Effect of Buoyancy on the Radiative Extinction Limit of Low-Strain-Rate Nonpremixed Methane-Air Flames.
Effect of Buoyancy on the Radiative Extinction Limit of
Low-Strain-Rate Nonpremixed Methane-Air Flames.
Hamins, A.; Bundy, M.; Oh, C. B.; Kin, S. C.
Combustion and Flame, Vol. 151, No. 1/2, 225-234,
nonpremixed flames; buoyancy; extinction; flame
structure; microgravity; experiments; fire suppression;
temperature measurements; nitrogen; flame
extincuishment; gravity; equations; heat release
The structure and extinction of nonpremixed flames were
investigated through comparison of experiments and
calculations using a counterflow configuration.
Experiments were conducted at the NASA Glenn Research
Center's 2.2-s drop tower to attain suppression and
temperature measurements in low-strain nonpremixed
methane-air microgravity flames. Suppression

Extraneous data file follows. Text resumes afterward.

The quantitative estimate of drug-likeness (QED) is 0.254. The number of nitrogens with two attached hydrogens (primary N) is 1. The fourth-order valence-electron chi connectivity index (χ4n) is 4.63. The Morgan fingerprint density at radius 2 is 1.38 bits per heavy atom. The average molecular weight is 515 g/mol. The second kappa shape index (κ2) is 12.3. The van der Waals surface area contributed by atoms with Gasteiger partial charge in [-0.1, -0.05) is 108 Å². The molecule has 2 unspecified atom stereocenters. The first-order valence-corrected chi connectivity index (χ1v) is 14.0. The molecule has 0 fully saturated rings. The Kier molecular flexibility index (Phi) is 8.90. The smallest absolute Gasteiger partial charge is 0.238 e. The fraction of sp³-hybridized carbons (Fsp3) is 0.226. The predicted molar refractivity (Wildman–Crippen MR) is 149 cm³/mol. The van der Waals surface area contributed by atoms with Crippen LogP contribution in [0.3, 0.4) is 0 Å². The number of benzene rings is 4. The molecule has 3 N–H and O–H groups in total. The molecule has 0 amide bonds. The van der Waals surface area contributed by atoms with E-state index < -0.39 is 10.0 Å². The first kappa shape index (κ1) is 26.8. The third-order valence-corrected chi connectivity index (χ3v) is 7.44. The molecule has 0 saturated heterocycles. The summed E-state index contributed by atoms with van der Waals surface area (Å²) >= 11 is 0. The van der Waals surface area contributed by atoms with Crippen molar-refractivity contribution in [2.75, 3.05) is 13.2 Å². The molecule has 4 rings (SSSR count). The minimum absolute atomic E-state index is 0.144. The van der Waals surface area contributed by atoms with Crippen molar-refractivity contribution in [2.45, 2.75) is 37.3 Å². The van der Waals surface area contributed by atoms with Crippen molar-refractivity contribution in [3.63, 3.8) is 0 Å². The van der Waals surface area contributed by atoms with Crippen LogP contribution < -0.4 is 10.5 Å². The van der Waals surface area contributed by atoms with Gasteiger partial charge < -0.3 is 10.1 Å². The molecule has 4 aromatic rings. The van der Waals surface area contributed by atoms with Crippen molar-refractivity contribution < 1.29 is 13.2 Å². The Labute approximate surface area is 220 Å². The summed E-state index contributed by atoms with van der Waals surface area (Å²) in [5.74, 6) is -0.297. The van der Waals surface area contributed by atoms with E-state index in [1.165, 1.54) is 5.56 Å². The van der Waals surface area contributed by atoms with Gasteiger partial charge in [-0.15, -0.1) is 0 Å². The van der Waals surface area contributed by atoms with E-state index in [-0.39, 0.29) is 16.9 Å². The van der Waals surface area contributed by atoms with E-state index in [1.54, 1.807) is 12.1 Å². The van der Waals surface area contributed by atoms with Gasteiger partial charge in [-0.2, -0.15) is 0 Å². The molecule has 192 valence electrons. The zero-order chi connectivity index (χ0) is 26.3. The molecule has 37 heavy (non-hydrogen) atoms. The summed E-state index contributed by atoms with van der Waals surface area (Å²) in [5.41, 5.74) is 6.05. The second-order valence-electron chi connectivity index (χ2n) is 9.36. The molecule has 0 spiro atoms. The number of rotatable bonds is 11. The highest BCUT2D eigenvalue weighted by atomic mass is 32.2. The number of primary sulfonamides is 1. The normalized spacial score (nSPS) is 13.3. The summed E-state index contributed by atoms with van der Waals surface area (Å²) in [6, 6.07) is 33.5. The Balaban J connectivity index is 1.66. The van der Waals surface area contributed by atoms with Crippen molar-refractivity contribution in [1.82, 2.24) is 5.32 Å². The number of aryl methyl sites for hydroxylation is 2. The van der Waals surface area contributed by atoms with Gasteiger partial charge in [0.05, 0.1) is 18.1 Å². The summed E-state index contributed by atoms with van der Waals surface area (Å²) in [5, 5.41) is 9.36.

measurements using nitrogen added to the fuel stream
were performed for global strain rates from 7 to 50 s-1.
Judicious hardware selection and an optimized
experimental procedure facilitated rapid, controllable,
and repeatable flame extinction measurements. The
minimum nitrogen volume fraction in the fuel stream
needed to ensure suppression for all strain rates in
microgravity was measured to be 0.855 - 0.016,
associated with the turning point, which occurred at a
global strain rate of 15 s?1. This value was higher than
the analogous value in normal gravity. Flame temperature
measurements were attained in the high-temperature
region of the flame (T >1200 K) using visible emission
from a SiC filament positioned axially along the burner
centerline. The suppression and temperature measurements
were used to validate a two-dimensional flame simulation
developed here, which included buoyancy effects and
finite-rate kinetics. The simulations yielded insight
into the differences between microgravity and normal
gravity suppression results and also explained the
inadequacy of the one-dimensional model results to
explain the microgravity suppression results.